Several randomized controlled trials have compared adrenaline (epinephrine) with alternative therapies in patients with cardiac arrest with conflicting results. Recent observational studies suggest that adrenaline might increase return of spontaneous circulation but worsen neurologic outcome. We systematically compared all the vasopressors tested in randomized controlled trials in adult cardiac arrest patients in order to identify the treatment associated with the highest rate of return of spontaneous circulation, survival, and good neurologic outcome.
Adult patients undergoing cardiopulmonary resuscitation.
PubMed, Embase, BioMed Central, and the Cochrane Central register were searched (up to April 1, 2017). We included all the randomized controlled trials comparing a vasopressor with any other therapy. A network meta-analysis with a frequentist approach was performed to identify the treatment associated with the highest likelihood of survival.
Twenty-eight studies randomizing 14,848 patients in 12 treatment groups were included. Only a combined treatment with adrenaline, vasopressin, and methylprednisolone was associated with increased likelihood of return of spontaneous circulation and survival with a good neurologic outcome compared with several other comparators, including adrenaline. Adrenaline alone was not associated with any significant difference in mortality and good neurologic outcome compared with any other comparator.
In randomized controlled trials assessing vasopressors in adults with cardiac arrest, only a combination of adrenaline, vasopressin, and methylprednisolone was associated with improved survival with a good neurologic outcome compared with any other drug or placebo, particularly in in-hospital cardiac arrest. There was no significant randomized evidence to support neither discourage the use of adrenaline during cardiac arrest.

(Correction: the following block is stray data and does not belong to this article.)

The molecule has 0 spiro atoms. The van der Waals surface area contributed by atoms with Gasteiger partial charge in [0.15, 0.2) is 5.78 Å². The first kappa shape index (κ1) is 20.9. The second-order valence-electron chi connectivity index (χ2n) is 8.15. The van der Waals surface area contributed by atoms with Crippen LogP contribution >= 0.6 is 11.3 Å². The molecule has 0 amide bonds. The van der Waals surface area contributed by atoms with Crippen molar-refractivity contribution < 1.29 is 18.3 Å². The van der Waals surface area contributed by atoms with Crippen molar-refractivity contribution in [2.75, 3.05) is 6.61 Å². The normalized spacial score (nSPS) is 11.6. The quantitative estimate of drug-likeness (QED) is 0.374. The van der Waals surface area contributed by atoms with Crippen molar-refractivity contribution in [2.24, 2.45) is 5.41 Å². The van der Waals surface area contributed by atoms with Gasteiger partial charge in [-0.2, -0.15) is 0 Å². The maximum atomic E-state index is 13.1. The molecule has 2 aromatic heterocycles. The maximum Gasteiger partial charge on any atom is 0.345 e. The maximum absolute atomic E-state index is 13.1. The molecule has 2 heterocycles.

1Department of Anesthesia and Intensive Care, IRCCS San Raffaele Scientific Institute, Milan, Italy.
2University of Bristol, School of Clinical Sciences, Bristol Heart Institute, Bristol, United Kingdom.
3Department of Cardiovascular Anesthesia and Intensive Care, Fondazione Cardiocentro Ticino, Lugano, Switzerland.
4Department of Medico-Surgical Sciences and Biotechnologies, Sapienza University of Rome, Latina, Italy.
5Department of AngioCardioNeurology, IRCCS Neuromed, Pozzilli, Italy.
6Vita-Salute San Raffaele University, Milan, Italy.
Drs. Belletti and Benedetto equally contributed to the article.
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Drs. Benedetto and Angelini have been supported by The National Institute for Health Research Bristol Biomedical Research Centre.
The authors have disclosed that they do not have any potential conflicts of interest.
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